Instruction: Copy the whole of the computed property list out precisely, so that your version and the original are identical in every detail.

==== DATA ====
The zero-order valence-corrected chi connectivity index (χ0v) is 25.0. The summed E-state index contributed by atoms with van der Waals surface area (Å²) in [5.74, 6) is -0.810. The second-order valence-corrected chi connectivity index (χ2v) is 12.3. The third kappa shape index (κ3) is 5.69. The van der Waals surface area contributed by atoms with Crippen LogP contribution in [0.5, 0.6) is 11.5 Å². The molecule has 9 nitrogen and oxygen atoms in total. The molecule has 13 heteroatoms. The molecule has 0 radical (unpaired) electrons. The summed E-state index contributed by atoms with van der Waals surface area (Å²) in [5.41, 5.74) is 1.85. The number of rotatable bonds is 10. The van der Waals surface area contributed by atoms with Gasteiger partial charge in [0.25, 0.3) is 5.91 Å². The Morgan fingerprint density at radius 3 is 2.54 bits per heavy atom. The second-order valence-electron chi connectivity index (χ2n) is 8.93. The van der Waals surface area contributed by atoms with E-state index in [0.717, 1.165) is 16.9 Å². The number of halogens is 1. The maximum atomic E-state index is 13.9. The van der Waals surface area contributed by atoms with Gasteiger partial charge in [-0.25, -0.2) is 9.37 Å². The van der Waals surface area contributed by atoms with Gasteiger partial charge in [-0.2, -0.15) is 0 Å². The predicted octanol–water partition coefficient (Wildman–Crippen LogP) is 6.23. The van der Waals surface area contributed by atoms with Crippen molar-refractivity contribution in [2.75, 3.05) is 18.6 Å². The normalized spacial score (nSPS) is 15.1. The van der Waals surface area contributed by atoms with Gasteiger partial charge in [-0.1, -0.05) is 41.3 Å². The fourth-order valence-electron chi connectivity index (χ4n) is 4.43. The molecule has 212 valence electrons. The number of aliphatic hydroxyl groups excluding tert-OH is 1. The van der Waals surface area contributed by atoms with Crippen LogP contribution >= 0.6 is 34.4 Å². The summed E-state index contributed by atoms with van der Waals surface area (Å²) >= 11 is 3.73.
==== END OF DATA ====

The zero-order valence-corrected chi connectivity index (χ0v) is 25.0. The summed E-state index contributed by atoms with van der Waals surface area (Å²) in [5.74, 6) is -0.810. The second-order valence-corrected chi connectivity index (χ2v) is 12.3. The third kappa shape index (κ3) is 5.69. The van der Waals surface area contributed by atoms with Crippen LogP contribution in [0.5, 0.6) is 11.5 Å². The molecule has 9 nitrogen and oxygen atoms in total. The molecule has 13 heteroatoms. The molecule has 0 radical (unpaired) electrons. The summed E-state index contributed by atoms with van der Waals surface area (Å²) in [5.41, 5.74) is 1.85. The number of rotatable bonds is 10. The van der Waals surface area contributed by atoms with Gasteiger partial charge in [0.25, 0.3) is 5.91 Å². The Morgan fingerprint density at radius 3 is 2.54 bits per heavy atom. The second-order valence-electron chi connectivity index (χ2n) is 8.93. The van der Waals surface area contributed by atoms with E-state index in [0.717, 1.165) is 16.9 Å². The number of halogens is 1. The maximum atomic E-state index is 13.9. The van der Waals surface area contributed by atoms with Gasteiger partial charge in [-0.25, -0.2) is 9.37 Å². The van der Waals surface area contributed by atoms with Gasteiger partial charge in [-0.2, -0.15) is 0 Å². The predicted octanol–water partition coefficient (Wildman–Crippen LogP) is 6.23. The van der Waals surface area contributed by atoms with Crippen molar-refractivity contribution in [2.75, 3.05) is 18.6 Å². The normalized spacial score (nSPS) is 15.1. The van der Waals surface area contributed by atoms with Gasteiger partial charge in [-0.1, -0.05) is 41.3 Å². The fourth-order valence-electron chi connectivity index (χ4n) is 4.43. The molecule has 212 valence electrons. The number of aliphatic hydroxyl groups excluding tert-OH is 1. The van der Waals surface area contributed by atoms with Crippen LogP contribution >= 0.6 is 34.4 Å². The summed E-state index contributed by atoms with van der Waals surface area (Å²) >= 11 is 3.73.